Out There: Don’t Make Assumptions

"When people tell me they didn’t think deaf people could do sports, I ask – what do ears have to do with what my legs need to accomplish?" -- Susan Lacke

Being a minority in endurance sports gives me the opportunity to serve as an ambassador.

A while ago, I was swimming at my gym. Between intervals, the guy in the lane next to me waved his arms angrily and was yelling at me. I looked at him.

“HEY. I’ve been TRYING TO TALK TO YOU. You don’t have to be so RUDE.”

It caught me off guard. Though I typically love the camaraderie that comes with running and biking, when I’m in the pool, it’s a bit harder to create a happy-hour atmosphere, so I tend to keep to myself. Oh, and there’s one more thing that I suppose comes into play in the pool: I don’t wear my hearing aid.

That’s right, folks: I’m deaf.

I’ve written about it before in a column for my other site, No Meat Athlete (you can read the column here), but it’s not typically something I make a “thing.” I live my life to the fullest. I just happen to wear a hearing aid while I do it.

The more involved I get in endurance sports, the more I realize I’m in the vast minority. I’ve yet to meet another deaf runner or triathlete, and when I approach race directors to let them know they’ve got a deaf athlete on the course, they often become very scared (Really, there’s no reason to be. Pinky-promise. It’s not contagious).

I’ve been asked not to participate in a race because my hearing impairment was, to the race director, a hazard to myself and other runners on the course. I’ve been asked if I compete at Paralympic events (or, by someone who was grossly misinformed, the Special Olympics). I’ve had people yell really loudly at me (yeah, buddy, that’s really gonna work) and some who accompany their words with a strange, elaborate made-up version of sign language – humorous, because I rely on lipreading and don’t actually know sign language.

When the guy called me out in the pool for being “rude,” I smiled and pointed to my ears, telling him I was deaf and that I was really sorry that I came off as rude! He stood there, stunned, while I started my next interval. I continued swimming, blowing bubbles in the water as I giggled a little bit.

When I got out of the pool, he was waiting for me by the towels. Slowly, with exaggerated articulation, he spoke:

“I’ve been THINKING about this. I THINK you SHOULD wear a SWIMSUIT that says DEAF on it,” He said, animatedly illustrating on his chest where the four letters should go, “then people won’t THINK you are RUDE!”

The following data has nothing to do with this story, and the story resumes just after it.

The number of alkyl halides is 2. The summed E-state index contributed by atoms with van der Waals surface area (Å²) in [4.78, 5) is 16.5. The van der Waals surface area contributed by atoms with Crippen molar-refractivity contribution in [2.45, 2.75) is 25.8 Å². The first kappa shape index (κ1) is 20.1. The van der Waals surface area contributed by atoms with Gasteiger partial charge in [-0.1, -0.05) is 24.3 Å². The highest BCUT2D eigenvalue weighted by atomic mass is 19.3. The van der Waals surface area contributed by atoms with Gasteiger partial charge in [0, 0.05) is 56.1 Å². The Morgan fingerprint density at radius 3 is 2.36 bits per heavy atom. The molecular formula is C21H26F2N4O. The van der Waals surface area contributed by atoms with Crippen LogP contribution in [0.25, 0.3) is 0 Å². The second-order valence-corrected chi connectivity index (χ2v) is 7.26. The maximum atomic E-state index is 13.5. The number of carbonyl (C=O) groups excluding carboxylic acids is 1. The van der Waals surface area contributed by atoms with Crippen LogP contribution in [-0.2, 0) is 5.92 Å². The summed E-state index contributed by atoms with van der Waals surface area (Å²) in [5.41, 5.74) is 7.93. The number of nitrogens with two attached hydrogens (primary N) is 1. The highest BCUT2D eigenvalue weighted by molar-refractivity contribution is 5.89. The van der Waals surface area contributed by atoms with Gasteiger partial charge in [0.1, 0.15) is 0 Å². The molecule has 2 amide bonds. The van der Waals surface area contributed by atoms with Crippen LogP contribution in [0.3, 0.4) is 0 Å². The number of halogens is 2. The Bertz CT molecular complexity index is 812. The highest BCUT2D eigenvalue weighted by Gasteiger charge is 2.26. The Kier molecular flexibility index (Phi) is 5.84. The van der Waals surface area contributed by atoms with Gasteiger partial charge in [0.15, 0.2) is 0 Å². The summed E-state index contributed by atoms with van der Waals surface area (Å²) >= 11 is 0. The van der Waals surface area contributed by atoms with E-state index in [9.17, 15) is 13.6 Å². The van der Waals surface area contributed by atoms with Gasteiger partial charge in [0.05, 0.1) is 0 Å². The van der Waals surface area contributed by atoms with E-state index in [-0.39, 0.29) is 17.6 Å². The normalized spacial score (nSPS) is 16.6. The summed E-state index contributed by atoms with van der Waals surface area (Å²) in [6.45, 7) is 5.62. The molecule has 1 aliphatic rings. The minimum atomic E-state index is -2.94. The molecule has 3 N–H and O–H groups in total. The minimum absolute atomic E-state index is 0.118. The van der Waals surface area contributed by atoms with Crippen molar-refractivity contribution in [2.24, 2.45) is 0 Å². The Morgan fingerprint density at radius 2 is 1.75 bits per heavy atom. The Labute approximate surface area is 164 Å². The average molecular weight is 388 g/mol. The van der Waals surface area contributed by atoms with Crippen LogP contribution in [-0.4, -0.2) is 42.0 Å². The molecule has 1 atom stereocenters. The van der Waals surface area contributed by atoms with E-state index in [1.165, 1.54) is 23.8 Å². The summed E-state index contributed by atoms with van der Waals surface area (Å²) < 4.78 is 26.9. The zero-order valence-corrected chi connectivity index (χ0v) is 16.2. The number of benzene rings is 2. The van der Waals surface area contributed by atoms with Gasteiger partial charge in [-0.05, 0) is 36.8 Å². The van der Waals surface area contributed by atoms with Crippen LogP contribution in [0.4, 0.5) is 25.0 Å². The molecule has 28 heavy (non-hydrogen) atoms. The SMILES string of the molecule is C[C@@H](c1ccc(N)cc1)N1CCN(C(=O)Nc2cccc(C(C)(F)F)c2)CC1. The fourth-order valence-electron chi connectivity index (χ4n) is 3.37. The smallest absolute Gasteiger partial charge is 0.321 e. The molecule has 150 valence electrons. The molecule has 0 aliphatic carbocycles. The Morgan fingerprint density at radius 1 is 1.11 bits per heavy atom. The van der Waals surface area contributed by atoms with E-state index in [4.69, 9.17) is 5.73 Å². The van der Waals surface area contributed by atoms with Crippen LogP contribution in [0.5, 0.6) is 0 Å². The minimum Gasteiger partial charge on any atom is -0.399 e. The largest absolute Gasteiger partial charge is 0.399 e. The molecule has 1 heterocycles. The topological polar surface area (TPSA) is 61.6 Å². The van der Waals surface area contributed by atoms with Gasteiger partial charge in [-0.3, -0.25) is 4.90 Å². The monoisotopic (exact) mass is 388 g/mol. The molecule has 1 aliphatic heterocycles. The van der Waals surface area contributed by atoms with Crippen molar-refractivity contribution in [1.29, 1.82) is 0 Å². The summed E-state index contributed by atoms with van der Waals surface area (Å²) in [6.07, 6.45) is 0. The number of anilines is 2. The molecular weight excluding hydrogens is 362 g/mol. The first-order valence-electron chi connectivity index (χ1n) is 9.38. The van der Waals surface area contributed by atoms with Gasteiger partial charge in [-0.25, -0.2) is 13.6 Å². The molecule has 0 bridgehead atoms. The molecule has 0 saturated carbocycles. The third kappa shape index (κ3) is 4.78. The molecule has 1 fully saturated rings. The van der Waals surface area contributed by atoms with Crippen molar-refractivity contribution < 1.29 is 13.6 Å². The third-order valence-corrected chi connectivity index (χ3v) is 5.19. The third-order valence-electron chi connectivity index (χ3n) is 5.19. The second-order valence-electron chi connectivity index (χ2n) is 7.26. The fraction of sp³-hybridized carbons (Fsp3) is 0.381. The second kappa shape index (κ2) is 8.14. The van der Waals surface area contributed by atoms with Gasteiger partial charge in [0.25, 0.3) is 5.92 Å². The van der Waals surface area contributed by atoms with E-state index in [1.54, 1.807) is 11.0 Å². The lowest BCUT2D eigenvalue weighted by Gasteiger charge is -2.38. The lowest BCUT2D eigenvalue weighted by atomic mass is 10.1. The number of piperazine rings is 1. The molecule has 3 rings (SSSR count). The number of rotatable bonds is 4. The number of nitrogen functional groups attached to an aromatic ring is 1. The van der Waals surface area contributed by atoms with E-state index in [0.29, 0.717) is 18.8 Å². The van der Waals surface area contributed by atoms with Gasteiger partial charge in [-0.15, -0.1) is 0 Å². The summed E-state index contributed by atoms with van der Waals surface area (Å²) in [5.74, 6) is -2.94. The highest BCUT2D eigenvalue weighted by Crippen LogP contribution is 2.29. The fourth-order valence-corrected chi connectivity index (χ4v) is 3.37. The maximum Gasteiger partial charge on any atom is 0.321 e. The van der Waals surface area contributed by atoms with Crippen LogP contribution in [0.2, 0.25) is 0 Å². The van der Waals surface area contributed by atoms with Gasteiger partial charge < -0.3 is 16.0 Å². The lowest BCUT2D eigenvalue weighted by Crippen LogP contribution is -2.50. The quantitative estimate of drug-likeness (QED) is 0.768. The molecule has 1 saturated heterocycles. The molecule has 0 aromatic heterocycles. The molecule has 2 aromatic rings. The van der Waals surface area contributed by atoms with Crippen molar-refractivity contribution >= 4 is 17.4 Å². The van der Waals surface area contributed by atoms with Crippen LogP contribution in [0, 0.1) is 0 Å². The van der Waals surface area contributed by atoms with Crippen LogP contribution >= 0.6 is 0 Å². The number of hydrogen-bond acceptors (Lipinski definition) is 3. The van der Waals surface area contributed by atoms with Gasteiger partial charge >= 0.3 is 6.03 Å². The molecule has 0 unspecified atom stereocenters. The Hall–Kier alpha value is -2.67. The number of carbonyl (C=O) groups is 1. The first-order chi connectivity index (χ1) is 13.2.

His chest swelled with pride at his helpful hint. I smiled and thanked him for the suggestion. I refrained from suggesting what I thought his swimsuit should say. After all, I wouldn’t want him to think I’m rude.

Being a minority in endurance sports gives me the opportunity to serve as an ambassador. It’s a role I shied away from at first, but now I see it as a great responsibility to defy stereotypes about deaf people in sport. When people tell me they didn’t think deaf people could do sports, I ask – what do ears have to do with what my legs need to accomplish?

I know I’m not the only one – there are many stereotypes out there. You’ve probably faced an inaccurate label or two in your time. You’re an ambassador, too.

The beautiful thing is that sport is the great equalizer. Athletes are not made from a cookie-cutter. There’s a variety of shapes, sizes, ages, colors and abilities at every single race. Embrace that diversity, and don’t make an assumption about what someone can (or can’t) do. Chances are, that person may just surprise you.

Besides, making assumptions…well, that’s just plain rude.

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About The Author:

Susan Lacke does 5Ks, Ironman Triathlons, and everything in between to justify her love for cupcakes (yes, she eats that many). In addition to writing for Competitor, she serves as Resident Triathlete for No Meat Athlete, a website dedicated to vegetarian endurance athletes. Susan lives and trains in Phoenix, Arizona with three animals: A labrador, a cattle dog, and a freakishly tall triathlete boyfriend. She claims to be of sound mind, though this has yet to be substantiated by a medical expert. Follow her on Twitter: @SusanLacke

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